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Farewell to the Newseum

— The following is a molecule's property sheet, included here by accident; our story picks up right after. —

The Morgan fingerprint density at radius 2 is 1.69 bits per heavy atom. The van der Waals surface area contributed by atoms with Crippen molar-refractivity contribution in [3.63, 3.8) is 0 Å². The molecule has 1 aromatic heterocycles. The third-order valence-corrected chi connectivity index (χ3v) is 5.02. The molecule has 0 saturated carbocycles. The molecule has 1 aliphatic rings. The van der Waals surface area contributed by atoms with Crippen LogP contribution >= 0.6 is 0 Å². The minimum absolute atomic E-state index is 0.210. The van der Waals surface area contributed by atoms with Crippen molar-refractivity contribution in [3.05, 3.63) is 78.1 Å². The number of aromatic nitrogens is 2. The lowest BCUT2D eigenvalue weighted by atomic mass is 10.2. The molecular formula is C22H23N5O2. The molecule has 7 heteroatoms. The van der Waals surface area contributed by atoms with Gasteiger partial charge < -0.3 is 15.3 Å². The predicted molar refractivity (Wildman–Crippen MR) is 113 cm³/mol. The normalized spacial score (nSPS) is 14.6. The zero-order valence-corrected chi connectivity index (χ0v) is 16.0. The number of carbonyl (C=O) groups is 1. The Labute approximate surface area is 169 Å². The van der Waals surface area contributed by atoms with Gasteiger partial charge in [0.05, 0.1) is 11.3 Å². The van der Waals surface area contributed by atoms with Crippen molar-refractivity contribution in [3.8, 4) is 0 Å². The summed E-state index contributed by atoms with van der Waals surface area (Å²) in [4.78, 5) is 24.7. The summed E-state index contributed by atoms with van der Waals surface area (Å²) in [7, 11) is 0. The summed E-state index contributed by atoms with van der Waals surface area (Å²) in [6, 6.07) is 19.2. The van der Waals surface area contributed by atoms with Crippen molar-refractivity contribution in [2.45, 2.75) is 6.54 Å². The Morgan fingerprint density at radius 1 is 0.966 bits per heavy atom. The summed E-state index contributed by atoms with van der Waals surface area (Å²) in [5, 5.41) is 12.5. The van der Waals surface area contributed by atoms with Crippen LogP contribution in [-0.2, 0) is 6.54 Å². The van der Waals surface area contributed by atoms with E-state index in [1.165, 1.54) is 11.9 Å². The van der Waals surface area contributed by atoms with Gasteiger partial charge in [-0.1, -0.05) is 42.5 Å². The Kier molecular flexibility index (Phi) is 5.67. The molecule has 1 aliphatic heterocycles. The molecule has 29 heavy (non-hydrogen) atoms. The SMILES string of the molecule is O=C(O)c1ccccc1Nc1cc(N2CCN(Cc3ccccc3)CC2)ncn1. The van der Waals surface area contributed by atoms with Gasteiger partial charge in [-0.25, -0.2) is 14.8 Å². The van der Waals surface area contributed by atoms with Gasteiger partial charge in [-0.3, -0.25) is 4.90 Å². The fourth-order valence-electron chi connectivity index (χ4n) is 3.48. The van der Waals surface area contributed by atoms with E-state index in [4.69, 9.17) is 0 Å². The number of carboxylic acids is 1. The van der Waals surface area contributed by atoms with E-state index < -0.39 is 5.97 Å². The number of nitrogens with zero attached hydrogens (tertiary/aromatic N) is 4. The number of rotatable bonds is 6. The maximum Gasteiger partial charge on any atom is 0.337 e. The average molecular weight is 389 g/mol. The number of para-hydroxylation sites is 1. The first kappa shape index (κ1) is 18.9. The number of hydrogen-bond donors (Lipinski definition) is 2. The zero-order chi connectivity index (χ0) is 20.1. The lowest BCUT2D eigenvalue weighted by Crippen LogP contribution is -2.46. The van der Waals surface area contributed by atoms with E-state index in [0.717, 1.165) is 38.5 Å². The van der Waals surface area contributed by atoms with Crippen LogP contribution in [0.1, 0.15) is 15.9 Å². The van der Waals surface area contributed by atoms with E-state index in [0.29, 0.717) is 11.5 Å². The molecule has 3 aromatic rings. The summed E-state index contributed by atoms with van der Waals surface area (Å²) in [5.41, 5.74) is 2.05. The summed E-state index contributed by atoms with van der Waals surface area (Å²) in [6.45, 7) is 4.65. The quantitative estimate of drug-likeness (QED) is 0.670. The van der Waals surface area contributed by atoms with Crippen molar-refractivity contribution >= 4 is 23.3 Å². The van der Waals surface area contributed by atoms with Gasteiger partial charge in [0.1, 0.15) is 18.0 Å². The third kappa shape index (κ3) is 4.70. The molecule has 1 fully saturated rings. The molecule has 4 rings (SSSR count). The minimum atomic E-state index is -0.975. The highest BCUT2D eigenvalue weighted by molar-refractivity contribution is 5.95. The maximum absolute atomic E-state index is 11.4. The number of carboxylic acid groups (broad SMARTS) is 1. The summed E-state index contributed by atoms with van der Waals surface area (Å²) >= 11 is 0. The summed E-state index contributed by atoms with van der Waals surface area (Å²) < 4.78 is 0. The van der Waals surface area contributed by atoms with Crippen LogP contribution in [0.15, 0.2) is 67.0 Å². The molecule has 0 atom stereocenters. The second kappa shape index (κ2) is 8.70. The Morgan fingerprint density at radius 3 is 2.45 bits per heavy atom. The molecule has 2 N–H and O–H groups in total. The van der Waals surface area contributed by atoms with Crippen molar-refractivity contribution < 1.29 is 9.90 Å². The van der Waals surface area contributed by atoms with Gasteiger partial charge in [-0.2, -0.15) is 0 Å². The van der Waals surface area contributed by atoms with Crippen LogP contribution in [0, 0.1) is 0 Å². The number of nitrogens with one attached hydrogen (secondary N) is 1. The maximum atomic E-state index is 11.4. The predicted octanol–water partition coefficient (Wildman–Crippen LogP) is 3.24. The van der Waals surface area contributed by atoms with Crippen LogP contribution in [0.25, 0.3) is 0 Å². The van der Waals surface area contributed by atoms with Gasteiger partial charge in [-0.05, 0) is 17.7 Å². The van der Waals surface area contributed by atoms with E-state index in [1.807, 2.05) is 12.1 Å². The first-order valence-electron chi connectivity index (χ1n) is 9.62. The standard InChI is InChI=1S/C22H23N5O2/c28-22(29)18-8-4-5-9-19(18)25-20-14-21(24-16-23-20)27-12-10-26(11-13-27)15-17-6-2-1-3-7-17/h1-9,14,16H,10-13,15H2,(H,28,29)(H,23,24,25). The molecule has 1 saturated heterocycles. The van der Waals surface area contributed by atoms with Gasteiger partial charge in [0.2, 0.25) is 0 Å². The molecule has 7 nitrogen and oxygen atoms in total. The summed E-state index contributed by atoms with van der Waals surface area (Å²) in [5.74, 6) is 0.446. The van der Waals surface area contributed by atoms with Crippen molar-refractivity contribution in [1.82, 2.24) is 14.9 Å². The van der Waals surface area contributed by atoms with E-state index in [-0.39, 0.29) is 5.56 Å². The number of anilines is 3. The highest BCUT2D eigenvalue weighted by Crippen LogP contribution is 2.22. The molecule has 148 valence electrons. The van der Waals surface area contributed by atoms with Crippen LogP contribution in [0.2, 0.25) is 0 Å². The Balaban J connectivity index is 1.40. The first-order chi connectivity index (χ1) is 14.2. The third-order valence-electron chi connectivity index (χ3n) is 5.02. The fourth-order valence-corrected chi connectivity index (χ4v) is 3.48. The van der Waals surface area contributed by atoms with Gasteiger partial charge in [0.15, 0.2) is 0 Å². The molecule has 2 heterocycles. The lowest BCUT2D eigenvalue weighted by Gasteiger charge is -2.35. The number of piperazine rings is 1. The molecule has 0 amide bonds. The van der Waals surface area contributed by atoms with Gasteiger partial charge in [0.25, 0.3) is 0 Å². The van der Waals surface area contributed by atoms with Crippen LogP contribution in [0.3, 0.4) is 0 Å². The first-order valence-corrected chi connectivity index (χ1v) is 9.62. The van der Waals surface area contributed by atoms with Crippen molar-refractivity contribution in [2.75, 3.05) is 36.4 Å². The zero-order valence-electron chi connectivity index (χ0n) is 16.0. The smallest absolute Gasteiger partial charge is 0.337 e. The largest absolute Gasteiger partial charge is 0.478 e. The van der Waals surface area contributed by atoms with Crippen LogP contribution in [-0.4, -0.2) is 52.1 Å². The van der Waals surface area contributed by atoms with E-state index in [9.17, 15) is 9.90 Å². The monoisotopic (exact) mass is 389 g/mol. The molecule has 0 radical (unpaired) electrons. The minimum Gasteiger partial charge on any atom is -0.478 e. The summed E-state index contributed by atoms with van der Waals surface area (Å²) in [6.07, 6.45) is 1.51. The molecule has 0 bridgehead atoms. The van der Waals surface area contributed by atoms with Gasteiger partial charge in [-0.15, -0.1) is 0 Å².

Los Angeles Times – Michael Hiltzik [h/t Barclay Walsh]: “…At any newspaper worth its salt, articles and photos were clipped and placed in cross-referenced envelopes, along with archival copies of every edition. As reporters we were drilled never to start writing a story without “checking the clips” to see what had been written about our subject before. But what has happened to these treasures with the passage of time, especially as their owners have gone bust? Some papers donated their morgues to their local libraries — that of the Buffalo Courier-Express, my first daily newspaper employer, now resides at the Buffalo State University library, bless its soul. Some sold them off to commercial firms, which will make them available via a searchable database or provide you with a facsimile of the front page from the day you were born, for a fee. Some historical archives can be found at the Chronicling America online collection of the Library of Congress at no charge. Writers of financial history know that archives of the Commercial and Financial Chronicle, a weekly founded in 1865 more than two decades before the Wall Street Journal, have been placed online by the Federal Reserve Bank of St. Louis. But others have been strewn to the winds — saved, if at all, thanks to heroic individual efforts. They include the creation of the American Newspaper Repository in 1999 by the author Nicholson Baker, who rescued the remains of the British Library’s excellent collection of American newspapers from dispersion or pulping by buying the collection at auction and installing it in what he described in the New Yorker as “six thousand square feet of space in a nineteenth century brick mill building in Rollinsford, New Hampshire, with room to shelve all the papers and to hold a small reading room.”…

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